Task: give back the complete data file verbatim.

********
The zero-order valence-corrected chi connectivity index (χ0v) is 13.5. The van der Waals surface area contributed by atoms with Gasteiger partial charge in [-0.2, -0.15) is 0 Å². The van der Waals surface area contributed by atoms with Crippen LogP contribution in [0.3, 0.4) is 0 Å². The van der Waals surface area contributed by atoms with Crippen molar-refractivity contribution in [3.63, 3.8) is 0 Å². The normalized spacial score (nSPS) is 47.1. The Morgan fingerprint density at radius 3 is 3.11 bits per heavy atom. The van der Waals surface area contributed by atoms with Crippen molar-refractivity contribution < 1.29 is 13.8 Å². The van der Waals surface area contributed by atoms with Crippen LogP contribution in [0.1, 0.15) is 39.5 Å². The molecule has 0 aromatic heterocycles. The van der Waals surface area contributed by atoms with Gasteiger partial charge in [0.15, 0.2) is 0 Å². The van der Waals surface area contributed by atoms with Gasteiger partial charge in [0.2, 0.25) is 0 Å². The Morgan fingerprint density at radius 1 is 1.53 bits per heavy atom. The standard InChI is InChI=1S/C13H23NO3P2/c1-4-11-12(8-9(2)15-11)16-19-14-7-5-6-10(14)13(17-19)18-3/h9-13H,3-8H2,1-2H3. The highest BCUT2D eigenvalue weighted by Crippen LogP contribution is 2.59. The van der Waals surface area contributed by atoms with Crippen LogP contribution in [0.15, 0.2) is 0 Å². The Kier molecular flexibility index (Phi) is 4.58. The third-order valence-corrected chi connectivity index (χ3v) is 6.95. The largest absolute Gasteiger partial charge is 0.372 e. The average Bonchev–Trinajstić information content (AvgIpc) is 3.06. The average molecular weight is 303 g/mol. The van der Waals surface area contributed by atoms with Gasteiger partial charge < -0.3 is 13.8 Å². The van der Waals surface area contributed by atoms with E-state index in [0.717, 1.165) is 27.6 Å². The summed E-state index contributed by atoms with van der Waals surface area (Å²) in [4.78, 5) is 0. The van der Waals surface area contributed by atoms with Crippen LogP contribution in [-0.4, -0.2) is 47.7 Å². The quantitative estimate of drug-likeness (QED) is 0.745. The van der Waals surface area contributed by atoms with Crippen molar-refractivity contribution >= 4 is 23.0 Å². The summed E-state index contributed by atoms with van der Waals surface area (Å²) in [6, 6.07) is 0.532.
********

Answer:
The zero-order valence-corrected chi connectivity index (χ0v) is 13.5. The van der Waals surface area contributed by atoms with Gasteiger partial charge in [-0.2, -0.15) is 0 Å². The van der Waals surface area contributed by atoms with Crippen LogP contribution in [0.3, 0.4) is 0 Å². The van der Waals surface area contributed by atoms with Crippen molar-refractivity contribution in [3.63, 3.8) is 0 Å². The normalized spacial score (nSPS) is 47.1. The Morgan fingerprint density at radius 3 is 3.11 bits per heavy atom. The van der Waals surface area contributed by atoms with Crippen molar-refractivity contribution < 1.29 is 13.8 Å². The van der Waals surface area contributed by atoms with Crippen LogP contribution in [0.1, 0.15) is 39.5 Å². The molecule has 0 aromatic heterocycles. The van der Waals surface area contributed by atoms with Gasteiger partial charge in [0.15, 0.2) is 0 Å². The van der Waals surface area contributed by atoms with Gasteiger partial charge in [0.2, 0.25) is 0 Å². The Morgan fingerprint density at radius 1 is 1.53 bits per heavy atom. The standard InChI is InChI=1S/C13H23NO3P2/c1-4-11-12(8-9(2)15-11)16-19-14-7-5-6-10(14)13(17-19)18-3/h9-13H,3-8H2,1-2H3. The highest BCUT2D eigenvalue weighted by Crippen LogP contribution is 2.59. The van der Waals surface area contributed by atoms with Crippen LogP contribution in [0.15, 0.2) is 0 Å². The Kier molecular flexibility index (Phi) is 4.58. The third-order valence-corrected chi connectivity index (χ3v) is 6.95. The largest absolute Gasteiger partial charge is 0.372 e. The average Bonchev–Trinajstić information content (AvgIpc) is 3.06. The average molecular weight is 303 g/mol. The van der Waals surface area contributed by atoms with Gasteiger partial charge < -0.3 is 13.8 Å². The van der Waals surface area contributed by atoms with E-state index in [0.717, 1.165) is 27.6 Å². The summed E-state index contributed by atoms with van der Waals surface area (Å²) in [4.78, 5) is 0. The van der Waals surface area contributed by atoms with Crippen LogP contribution in [-0.4, -0.2) is 47.7 Å². The quantitative estimate of drug-likeness (QED) is 0.745. The van der Waals surface area contributed by atoms with Crippen molar-refractivity contribution >= 4 is 23.0 Å². The summed E-state index contributed by atoms with van der Waals surface area (Å²) in [6, 6.07) is 0.532.